Permanent afibbers should not wait for an ablation
NEWMARKET, ONTARIO, CANADA. The debate over whether catheter ablation or ongoing treatment with antiarrhythmic drugs (AADs) should be first-line treatment for symptomatic atrial fibrillation (AF) is still continuing. Several clinical trials have now concluded that catheter ablation is significantly more effective in re-establishing and maintaining sinus rhythm than is treatment with AADs. The Canadian RAAFT study found that 63% of patients with symptomatic, paroxysmal AF treated with catheter ablation experienced no afib recurrence during the first year following their procedure. This compares to only 13% of patients on AADs experiencing no episodes during their first year on the drugs (mainly flecainide and propafenone).

A group of researchers led by Drs. Yaariv Khaykin and Atul Verma of the Southlake Regional Health Center now report on the relative cost effectiveness of the two approaches. They used the following costs ($ Canadian) for the ablation and drugs (these are the fees actually paid to the hospitals and doctors by the provincial ministries of health on behalf of patients covered by the Canadian Health Care Plan):

  • Ablation* - $ 8,607
  • Cardioversion - $ 1,674
  • Overnight stay on a telemetry unit - $ 596
  • Anticoagulation - $ 132/month
  • Flecainide - $ 90/month
  • Propafenone - $ 93/month
  • Amiodarone - $ 39/month
  • Sotalol - $ 39/month
  • Beta-blocker - $ 10/month
  • Calcium channel blocker - $ 28/month
* This includes an overnight hospital stay, a TEE prior to ablation, catheter cost and cost of a 4-hour use of electrophysiology laboratory as well as physician fees, cost of 2 CT scans, a loop event recorder and a 24-hour Holter monitor (one before discharge, and one at 3, 6 and 12 months each).

During the first year of follow-up (from ablation or initiation of drug therapy) only 9% of ablated patients were re-admitted to hospital versus 54% of patients on AADs. Similarly, 63% of ablated patients (no repeat ablations allowed during first year) remained in sinus rhythm during the first year compared to only 13% in the AAD group. The total initial treatment cost was $10,465 for ablation patients versus $2,556 for patients randomized to AADs. During the first year follow-up incremental costs were $2,358 in the ablation group versus $3,497 in the AAD group.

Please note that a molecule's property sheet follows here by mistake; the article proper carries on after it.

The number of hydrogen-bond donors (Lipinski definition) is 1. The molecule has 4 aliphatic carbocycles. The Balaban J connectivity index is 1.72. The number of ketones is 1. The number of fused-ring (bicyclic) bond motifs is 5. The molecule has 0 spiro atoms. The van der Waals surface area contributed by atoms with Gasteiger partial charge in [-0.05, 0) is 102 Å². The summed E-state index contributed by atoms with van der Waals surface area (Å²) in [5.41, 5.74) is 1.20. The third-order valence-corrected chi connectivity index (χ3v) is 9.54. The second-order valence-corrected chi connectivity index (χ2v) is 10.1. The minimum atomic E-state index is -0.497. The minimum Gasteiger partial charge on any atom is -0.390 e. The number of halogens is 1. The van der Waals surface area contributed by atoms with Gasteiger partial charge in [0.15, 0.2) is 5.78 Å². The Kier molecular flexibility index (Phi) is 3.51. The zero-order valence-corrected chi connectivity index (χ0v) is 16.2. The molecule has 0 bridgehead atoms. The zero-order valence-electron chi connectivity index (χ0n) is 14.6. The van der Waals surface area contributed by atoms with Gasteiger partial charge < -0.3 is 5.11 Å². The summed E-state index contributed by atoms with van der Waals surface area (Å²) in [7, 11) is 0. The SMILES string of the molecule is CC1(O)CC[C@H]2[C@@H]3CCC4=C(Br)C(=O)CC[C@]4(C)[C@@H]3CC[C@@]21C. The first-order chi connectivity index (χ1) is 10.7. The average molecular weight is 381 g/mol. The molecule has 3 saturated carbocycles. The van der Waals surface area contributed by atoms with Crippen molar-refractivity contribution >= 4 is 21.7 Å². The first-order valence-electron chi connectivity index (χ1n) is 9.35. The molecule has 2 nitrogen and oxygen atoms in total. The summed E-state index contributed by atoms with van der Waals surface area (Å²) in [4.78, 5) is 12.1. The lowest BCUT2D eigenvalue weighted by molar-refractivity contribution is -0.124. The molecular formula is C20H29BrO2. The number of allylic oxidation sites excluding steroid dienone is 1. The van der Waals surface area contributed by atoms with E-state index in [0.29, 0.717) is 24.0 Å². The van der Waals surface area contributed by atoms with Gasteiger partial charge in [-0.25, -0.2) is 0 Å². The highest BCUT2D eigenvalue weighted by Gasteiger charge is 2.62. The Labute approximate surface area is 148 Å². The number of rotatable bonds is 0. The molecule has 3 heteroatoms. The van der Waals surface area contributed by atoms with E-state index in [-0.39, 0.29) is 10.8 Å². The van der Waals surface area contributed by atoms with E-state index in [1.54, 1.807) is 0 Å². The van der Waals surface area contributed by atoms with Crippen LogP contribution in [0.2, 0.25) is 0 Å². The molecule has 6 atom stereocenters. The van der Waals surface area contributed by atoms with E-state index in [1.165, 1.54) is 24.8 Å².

During the 2nd year repeat ablations were allowed for those in the ablation group and those in the AAD group who had not been helped by drugs were also allowed to undergo an ablation. This brought the incremental cost in the 2nd year to $2,480 per original ablation patient versus $8,339 per original AAD patient. At the end of the 2nd year total expenditure for patients starting out with an ablation was $15,303 versus $14,392 for those starting out with AADs.

The researchers conclude that radiofrequency ablation in patients with symptomatic, paroxysmal AF is cost neutral 2 years following the initial procedure compared to treatment with antiarrhythmic drugs.

Khaykin, Y, et al. Cost comparison of ablation versus antiarrhythmic drugs as first-line therapy for atrial fibrillation. Journal of Cardiovascular Electrophysiology, Vol. 20, January 2009, pp. 7-12

Editor's comment: Although not considered in this particular study, it is also clear that the quality of life among members of the ablation group would have been substantially superior to that experienced in the AAD group during the 2-year follow-up. Indeed, this study provides convincing evidence that undergoing an ablation early in one's afib "career" is a win/win situation provided that the procedure is performed by a highly skilled and experienced EP, and that natural therapies (supplementation, diet changes) have failed to keep afib under control.